Update on Wyoming Fisheries Reports

Casper - The Casper Region fisheries management crew, Matt Hahn, Jeff Glaid and Katie Lawry along with fisheries technicians Andrew Annear and Whitney Peters, completed annual monitoring of Glendo Reservoir in August. As expected, the number of age-3 walleye (15 to17 inches) looked very good. Unexpectedly though, the age-2 year class seemed to be weak. Game and Fish stocked nine million walleye two years ago; it is likely that survival of those fish was negligible. The team collected walleye otoliths, or ear bones, for chemical analysis that hopefully will show us the relative contribution of those stocked walleye to the fishery. Otoliths will have a chemical “fingerprint” that will show biologists where they originated. Final analysis of this data will be available later this year once biologists return to the office to conduct data analysis.

Crappie numbers at Glendo continue to be strong with good numbers of 9-to 11-inch white crappie. Black crappie are present in much lower numbers.

Below are the results from last years trend survey
Following a rebound in 2016, the walleye population in Glendo Reservoir continued to do well in 2017. Over the past few years above average water levels in Glendo allowed for good spawning conditions and recruitment of young fish into the population; including some of the nine million walleye fry from North Dakota that we stocked in 2016. As such, our standard gill-net catch rates increased from 1.73 fish per hour in 2016 to 2.05 fish per hour in 2017, which is even higher than the ten-year average for walleye catch. While the overall number of walleye in Glendo has risen sharply as of late, it should be mentioned that the population boom is currently being carried by a high proportion of small fish. Accordingly, the overall size structure (or the percentage of all walleye in the population over 15 inches) fell from 61 in 2016 to 25 in 2017.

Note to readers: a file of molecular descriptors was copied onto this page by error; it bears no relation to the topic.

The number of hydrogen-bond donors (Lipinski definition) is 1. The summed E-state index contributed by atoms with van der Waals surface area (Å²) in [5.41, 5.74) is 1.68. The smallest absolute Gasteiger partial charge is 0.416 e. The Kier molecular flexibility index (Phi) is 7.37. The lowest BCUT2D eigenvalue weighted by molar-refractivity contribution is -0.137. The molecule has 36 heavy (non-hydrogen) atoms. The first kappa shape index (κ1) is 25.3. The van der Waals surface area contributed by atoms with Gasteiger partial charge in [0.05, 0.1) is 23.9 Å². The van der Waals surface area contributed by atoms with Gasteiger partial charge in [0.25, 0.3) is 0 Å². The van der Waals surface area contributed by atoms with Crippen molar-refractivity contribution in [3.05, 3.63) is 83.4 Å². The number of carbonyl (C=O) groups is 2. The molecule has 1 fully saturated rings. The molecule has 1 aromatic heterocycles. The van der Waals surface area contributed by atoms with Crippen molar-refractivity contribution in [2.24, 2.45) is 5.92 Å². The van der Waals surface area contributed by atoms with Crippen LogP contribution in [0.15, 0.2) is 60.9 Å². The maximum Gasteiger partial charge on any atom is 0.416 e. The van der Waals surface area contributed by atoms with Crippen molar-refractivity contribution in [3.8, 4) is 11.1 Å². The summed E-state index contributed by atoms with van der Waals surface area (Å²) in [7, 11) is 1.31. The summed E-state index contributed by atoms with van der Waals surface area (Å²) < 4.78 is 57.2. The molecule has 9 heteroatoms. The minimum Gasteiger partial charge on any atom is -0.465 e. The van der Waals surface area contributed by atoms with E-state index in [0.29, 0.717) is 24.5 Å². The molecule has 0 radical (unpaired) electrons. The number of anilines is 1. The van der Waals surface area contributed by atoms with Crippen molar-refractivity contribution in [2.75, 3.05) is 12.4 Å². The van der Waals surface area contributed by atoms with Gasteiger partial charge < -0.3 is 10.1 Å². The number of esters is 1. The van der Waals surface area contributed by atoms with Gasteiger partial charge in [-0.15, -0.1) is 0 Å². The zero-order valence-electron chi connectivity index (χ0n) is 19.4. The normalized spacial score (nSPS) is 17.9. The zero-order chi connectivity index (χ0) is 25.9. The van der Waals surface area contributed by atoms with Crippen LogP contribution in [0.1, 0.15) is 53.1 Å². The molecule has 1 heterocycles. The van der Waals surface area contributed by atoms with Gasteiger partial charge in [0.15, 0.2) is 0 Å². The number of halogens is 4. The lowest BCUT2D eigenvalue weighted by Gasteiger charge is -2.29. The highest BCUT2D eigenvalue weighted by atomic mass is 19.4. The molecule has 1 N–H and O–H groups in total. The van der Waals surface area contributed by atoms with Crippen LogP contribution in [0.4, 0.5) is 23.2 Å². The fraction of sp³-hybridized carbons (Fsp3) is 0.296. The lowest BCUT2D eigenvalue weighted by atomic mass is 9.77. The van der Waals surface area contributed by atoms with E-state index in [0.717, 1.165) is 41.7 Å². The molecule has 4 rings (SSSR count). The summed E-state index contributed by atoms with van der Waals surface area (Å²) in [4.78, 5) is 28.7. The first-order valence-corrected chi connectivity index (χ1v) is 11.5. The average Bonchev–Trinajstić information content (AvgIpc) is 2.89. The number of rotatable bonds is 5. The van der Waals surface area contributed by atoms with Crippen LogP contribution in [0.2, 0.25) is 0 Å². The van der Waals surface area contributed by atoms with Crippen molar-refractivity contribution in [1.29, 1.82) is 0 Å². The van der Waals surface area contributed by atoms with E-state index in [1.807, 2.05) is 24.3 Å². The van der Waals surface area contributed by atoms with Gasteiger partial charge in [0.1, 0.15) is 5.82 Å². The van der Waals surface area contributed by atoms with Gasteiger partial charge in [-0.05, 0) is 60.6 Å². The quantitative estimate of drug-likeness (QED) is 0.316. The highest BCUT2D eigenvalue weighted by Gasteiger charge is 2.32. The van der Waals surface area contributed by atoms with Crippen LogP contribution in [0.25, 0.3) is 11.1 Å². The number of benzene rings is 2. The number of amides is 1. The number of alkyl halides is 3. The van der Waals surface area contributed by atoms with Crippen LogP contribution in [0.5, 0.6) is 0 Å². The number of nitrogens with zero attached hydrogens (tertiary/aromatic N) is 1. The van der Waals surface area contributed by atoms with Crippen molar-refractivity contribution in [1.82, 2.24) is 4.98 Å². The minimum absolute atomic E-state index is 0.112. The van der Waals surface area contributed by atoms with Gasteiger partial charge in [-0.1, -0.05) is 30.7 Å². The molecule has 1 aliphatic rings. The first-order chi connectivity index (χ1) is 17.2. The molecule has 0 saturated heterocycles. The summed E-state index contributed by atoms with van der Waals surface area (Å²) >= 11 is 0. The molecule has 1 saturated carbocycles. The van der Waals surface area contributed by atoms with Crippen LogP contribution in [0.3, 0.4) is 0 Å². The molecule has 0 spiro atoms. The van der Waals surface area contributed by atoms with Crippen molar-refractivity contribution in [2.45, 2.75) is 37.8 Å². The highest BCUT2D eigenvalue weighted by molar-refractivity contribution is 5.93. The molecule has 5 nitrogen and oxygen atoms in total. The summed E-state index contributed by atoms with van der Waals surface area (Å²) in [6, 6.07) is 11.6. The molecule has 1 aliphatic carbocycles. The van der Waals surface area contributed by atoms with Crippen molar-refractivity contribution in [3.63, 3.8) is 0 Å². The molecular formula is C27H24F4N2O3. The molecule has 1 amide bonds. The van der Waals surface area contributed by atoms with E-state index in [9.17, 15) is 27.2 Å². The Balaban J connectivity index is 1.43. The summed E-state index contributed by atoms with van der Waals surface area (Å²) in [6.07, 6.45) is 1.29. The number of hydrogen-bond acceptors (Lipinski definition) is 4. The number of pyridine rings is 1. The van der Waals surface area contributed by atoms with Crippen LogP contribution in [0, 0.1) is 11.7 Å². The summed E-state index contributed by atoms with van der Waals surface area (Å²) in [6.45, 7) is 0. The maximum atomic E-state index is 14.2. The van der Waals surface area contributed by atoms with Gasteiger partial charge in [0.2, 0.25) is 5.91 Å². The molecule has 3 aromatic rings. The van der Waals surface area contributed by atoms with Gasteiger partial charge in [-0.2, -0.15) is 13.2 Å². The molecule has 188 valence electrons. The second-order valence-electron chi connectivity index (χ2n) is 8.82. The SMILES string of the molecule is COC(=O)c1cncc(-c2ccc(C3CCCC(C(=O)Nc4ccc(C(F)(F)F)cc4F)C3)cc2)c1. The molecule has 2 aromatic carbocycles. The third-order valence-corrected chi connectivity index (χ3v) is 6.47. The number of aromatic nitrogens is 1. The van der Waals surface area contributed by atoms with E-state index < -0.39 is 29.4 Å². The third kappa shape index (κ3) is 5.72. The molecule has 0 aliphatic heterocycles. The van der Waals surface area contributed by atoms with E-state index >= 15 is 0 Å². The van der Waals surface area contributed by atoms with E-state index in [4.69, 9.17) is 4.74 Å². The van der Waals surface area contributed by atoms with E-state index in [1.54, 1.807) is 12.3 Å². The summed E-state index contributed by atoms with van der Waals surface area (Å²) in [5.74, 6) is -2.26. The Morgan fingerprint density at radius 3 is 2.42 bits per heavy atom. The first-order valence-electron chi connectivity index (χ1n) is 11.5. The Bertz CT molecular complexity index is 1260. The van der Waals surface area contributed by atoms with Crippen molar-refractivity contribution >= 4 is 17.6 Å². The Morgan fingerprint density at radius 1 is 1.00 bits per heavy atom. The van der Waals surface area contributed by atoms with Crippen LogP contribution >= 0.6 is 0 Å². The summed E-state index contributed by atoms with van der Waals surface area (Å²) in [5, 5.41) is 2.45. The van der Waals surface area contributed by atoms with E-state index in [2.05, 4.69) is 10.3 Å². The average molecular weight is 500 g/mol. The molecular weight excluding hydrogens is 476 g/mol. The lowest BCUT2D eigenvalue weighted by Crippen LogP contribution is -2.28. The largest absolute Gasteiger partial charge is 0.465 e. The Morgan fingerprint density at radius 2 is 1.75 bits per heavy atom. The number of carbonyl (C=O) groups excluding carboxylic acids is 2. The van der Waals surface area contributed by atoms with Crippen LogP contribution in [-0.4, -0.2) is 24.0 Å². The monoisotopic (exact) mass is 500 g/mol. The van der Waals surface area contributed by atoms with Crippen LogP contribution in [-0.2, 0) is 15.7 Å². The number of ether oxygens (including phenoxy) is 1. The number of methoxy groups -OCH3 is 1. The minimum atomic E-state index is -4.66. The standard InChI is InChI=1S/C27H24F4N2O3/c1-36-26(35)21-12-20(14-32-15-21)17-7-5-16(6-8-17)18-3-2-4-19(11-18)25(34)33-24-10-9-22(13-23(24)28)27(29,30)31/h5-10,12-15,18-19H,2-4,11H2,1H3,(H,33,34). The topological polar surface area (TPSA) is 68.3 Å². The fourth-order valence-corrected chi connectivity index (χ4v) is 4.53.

Angling for catfish at Glendo should be excellent this year. Our standard summer gill-netting showed that the abundance of channel catfish substantially increased in 2017 (0.60 fish per net-hour) when compared to 2015 (0.07 fish per net-hour). While we continue to see evidence of some very limited spawning success, our data shows that there has been high survival of catfish stocked in Glendo. Some of the older fish, which are from 2005-2008 stocking events and are now between 9 and 12-years-old, were just over 30 inches and 14.7 pounds! While there are behemoths lurking in Glendo, the average catfish is around 14.5 inches and 1.4 pounds. The good news is that these catfish are growing quickly and the vast majority of them will be in great condition as they take advantage of ample food supplies.

Populations of panfish (yellow perch, white crappie, and black crappie) all slightly decreased from 2016 to 2017 and fishing will likely be more similar to 2015. Although five years of favorable water levels, reduced predator abundance, and the return of very small juvenile gizzard shad worked together to pull panfish numbers out of their 2011-2013 slump, the recent increase in the number of young walleye is probably responsible for the decline of very young (age-0) perch and crappie. Despite this, most walleye are too small themselves to prey upon older panfish and there should be ample opportunities to encounter these fish. The average lengths were 7.4 inches for yellow perch, 8.6 inches for white crappie, and 8.8 inches for black crappie.